Even though Susan doesn’t actually wear her quiver with her final gown, it was still a must have prop for me.

Though it is very likely that the cosplay I see is not a full indication of people’s geeky interests, I’ve always thought that Narnia fans, of the movies more specifically, are more subdued (aka they don’t cosplay). There have been a few wonderful ones, but altogether the cosplay quantity is rather low.


So the likelihood that I would be easily recognized from the costume alone (and with my hair, not a wig) is slim. I’m already risking the Lucy vs. Susan issue, with the red hair, but anything to make the costume more recognizable is good.

Plus I’ve always wanted a quiver for all the imaginary arrows I have.

The problem with Susan’s quiver is that it is likely meant to be ivory, or rather it was carved in one piece. There have been some good reproductions made with PVC pipe, but I didn’t have the requisite skill set. So I decided to use leather, something I do know a bit about.

I took pictures like this was a real tutorial, at least for this first half…  and then I let it sit for two months before I finished it. But that’s another story.


I started with posterboard, knowing that I had a limited amount of leather big enough to create this quiver. I drew a pattern, dragged a belt from the closet to “try it on” and fiddled with the pattern until it felt right. It slimmed down a bunch, and shortened as well, so that it would feel proportionally right on me.

Then came time to cut into the leather. I managed to find a big enough piece, and I used my rotary cutter to cut clean lines through… Leather is like fabric, right?


I had previously drawn designs for the top of the quiver, but they  didn’t precisely fit, so after some tweaking I got a useable pattern and traced it on. I cut into it with my swivel knife, and began tooling.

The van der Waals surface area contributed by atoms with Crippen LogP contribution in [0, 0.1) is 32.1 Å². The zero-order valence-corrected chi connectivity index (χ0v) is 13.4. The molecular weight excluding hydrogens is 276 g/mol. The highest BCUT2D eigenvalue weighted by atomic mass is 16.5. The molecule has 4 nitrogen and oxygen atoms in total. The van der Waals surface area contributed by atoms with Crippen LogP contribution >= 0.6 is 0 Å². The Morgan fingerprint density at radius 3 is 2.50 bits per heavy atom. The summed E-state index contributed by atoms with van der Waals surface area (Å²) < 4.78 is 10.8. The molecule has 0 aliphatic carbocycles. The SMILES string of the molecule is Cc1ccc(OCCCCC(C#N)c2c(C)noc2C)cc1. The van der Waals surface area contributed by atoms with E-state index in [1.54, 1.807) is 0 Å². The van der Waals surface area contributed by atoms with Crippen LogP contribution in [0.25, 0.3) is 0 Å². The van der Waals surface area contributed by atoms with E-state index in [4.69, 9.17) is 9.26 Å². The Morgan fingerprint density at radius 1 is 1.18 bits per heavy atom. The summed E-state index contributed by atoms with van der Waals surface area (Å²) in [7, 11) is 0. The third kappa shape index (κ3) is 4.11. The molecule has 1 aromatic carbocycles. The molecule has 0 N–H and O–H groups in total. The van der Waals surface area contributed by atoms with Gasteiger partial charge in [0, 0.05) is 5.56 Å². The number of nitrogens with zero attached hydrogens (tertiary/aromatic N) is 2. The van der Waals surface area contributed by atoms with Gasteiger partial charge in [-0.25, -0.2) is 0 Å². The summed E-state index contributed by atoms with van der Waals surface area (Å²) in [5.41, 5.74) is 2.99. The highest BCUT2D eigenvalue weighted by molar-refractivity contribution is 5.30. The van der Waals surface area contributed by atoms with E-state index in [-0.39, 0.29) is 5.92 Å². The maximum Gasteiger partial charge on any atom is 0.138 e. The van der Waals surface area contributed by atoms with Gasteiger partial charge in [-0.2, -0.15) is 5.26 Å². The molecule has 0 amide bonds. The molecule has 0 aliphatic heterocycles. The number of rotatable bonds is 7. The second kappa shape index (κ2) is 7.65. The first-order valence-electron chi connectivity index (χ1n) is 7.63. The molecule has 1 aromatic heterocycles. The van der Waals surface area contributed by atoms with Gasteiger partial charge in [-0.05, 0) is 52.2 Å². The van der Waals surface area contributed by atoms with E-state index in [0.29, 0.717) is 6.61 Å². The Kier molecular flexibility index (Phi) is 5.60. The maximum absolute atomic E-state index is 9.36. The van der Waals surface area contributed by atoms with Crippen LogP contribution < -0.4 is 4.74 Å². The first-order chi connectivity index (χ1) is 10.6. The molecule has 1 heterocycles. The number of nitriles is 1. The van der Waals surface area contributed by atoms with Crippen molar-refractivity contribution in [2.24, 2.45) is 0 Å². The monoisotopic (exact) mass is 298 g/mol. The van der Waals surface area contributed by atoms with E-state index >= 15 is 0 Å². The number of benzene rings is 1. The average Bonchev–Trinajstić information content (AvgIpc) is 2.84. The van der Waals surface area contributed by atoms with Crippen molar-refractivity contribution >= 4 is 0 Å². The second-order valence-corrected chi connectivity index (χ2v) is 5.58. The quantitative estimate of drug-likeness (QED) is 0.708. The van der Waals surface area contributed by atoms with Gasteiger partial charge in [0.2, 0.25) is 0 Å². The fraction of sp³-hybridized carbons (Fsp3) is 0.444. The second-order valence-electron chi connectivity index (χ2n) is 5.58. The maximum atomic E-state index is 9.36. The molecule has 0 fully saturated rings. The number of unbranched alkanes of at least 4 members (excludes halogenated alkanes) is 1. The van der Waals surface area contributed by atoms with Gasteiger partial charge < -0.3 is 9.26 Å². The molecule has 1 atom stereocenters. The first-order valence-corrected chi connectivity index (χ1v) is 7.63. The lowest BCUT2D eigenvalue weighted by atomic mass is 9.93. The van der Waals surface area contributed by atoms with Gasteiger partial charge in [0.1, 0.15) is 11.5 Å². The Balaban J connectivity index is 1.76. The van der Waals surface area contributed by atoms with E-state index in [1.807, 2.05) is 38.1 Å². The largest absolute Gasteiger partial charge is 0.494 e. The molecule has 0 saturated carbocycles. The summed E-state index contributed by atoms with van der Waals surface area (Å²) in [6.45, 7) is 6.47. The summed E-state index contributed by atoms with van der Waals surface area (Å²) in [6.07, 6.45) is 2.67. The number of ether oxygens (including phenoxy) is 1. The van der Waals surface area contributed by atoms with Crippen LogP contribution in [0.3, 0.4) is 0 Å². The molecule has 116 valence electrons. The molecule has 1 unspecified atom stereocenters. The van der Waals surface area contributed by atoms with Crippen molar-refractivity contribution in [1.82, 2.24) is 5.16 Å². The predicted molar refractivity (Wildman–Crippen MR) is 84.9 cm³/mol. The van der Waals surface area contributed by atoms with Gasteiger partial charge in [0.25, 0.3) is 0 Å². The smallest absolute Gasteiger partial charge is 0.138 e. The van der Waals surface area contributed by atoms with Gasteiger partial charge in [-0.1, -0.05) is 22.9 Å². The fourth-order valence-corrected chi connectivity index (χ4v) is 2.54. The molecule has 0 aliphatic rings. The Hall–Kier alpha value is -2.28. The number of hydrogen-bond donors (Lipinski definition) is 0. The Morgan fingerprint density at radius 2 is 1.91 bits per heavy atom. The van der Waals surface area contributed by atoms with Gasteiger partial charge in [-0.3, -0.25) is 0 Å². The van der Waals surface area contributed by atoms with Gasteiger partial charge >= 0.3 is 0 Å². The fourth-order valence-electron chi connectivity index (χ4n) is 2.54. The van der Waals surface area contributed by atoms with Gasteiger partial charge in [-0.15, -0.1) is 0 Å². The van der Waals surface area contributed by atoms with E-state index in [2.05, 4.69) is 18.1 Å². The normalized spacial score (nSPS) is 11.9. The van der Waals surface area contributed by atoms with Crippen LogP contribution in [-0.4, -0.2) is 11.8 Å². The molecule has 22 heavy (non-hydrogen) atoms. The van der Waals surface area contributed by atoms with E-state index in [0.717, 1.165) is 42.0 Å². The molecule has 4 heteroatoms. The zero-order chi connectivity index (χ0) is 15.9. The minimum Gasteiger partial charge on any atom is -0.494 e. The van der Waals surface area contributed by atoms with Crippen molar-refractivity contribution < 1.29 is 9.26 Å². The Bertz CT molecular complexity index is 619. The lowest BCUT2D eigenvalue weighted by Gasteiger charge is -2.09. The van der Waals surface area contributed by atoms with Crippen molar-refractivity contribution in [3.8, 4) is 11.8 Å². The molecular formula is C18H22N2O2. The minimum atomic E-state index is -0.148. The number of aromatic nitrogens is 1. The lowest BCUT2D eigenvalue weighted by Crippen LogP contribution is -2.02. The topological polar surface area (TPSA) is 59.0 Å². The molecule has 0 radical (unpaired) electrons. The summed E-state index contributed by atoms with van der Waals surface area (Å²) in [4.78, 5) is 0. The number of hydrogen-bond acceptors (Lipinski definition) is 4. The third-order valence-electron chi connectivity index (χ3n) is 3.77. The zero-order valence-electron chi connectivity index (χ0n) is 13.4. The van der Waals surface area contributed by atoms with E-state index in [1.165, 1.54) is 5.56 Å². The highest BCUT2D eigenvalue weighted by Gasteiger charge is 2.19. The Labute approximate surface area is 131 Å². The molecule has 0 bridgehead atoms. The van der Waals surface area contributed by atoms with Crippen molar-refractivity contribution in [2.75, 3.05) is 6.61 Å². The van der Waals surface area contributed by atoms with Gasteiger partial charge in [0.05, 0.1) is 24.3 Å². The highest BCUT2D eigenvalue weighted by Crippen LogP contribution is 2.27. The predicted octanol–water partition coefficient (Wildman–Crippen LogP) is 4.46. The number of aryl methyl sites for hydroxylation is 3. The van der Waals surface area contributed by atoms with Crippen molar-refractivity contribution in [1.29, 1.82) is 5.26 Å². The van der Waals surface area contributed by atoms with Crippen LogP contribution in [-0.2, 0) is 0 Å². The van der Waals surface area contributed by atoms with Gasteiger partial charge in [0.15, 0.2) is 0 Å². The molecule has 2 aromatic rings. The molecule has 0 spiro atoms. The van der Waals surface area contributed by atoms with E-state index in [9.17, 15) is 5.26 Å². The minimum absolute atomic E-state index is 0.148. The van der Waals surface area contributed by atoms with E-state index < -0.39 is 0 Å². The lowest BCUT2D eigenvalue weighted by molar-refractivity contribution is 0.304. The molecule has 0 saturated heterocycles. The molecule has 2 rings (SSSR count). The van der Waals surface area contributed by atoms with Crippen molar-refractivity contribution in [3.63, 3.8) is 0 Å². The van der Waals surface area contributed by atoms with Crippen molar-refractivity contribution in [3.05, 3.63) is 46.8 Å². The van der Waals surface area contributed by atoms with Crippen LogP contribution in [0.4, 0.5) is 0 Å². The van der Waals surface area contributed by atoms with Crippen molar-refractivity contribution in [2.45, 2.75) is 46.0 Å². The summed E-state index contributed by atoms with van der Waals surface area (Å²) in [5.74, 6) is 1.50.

And here it is with the design finalized!

The real quiver has a picture of Aslan carved in the bottom, but I didn’t want to take this that far.

So I began painting. I had both white and cream acrylic paint, neither of which was perfect, so I mixed the two and diluted with some water.


The first coat turned out streaky, and it ended up taking 4 coats before I was satisfied. In the tool-work, there’s still some areas of low paint, but I’m learning to give it up.


I then painted the initials with a grey and gold mix of paint (though technically it was a mix of cream, white, black, and gold), with the gold added in for a bit of sparkle… Not that its really visible, but it can be seen in real life.

Look out (hopefully) next week for part 2 of my quiver fun!

Catching up!

Last time we spoke, I was making socks.

Scratch that, I succeeded at socks. And actually right now I’m working on another pair.

I’ve been working on stuff since then, but slowly. And at the same time quickly. I seem to have made a lot of stuff, but for some reason it just seemed to come out of nowhere. Blog posts, however, did not.

Individual posts should be coming up soon for these, but here’s a snapshot of what I’ve got:






And a few more that aren’t quite completed or photographed yet.

I’ve also begun Christmas presents early… as in the aforementioned socks. I know that most people say that and then promptly fall off the wagon, but I’m a woman on a mission… Objective: finish gifts before November, or at least before December. That really means before finals season. I wish I could show you what I’m working on, but then I run the risk of ruining what little surprise they’ll have left.

Cooking has also come up recently as a thing. I’ll admit, I love to cook and bake and candy-make, but rarely do my concoctions turn out pretty, or appetizing to people other than me, or at all. For instance, the last bit of bread I made turned out tasty, I guess, but dense… Having now watched the video on how to actually make a round bread loaf, I think I’ll do better next time.

Knowing that I’m not a food blogger, and that I have no interest in becoming one, I think I’m going to start occasionally highlighting recipes that I’ve used or want to use. Making food can be cheaper than making clothing and yarn stuffs. And therefore I’ve been doing quite a bit of that this summer, so I’ve already got plenty of fodder for these posts.

Well then… talk to you soon! Err… sooner than the last time I posted.

Defining My Life

So there’s this belt. I finished it last week.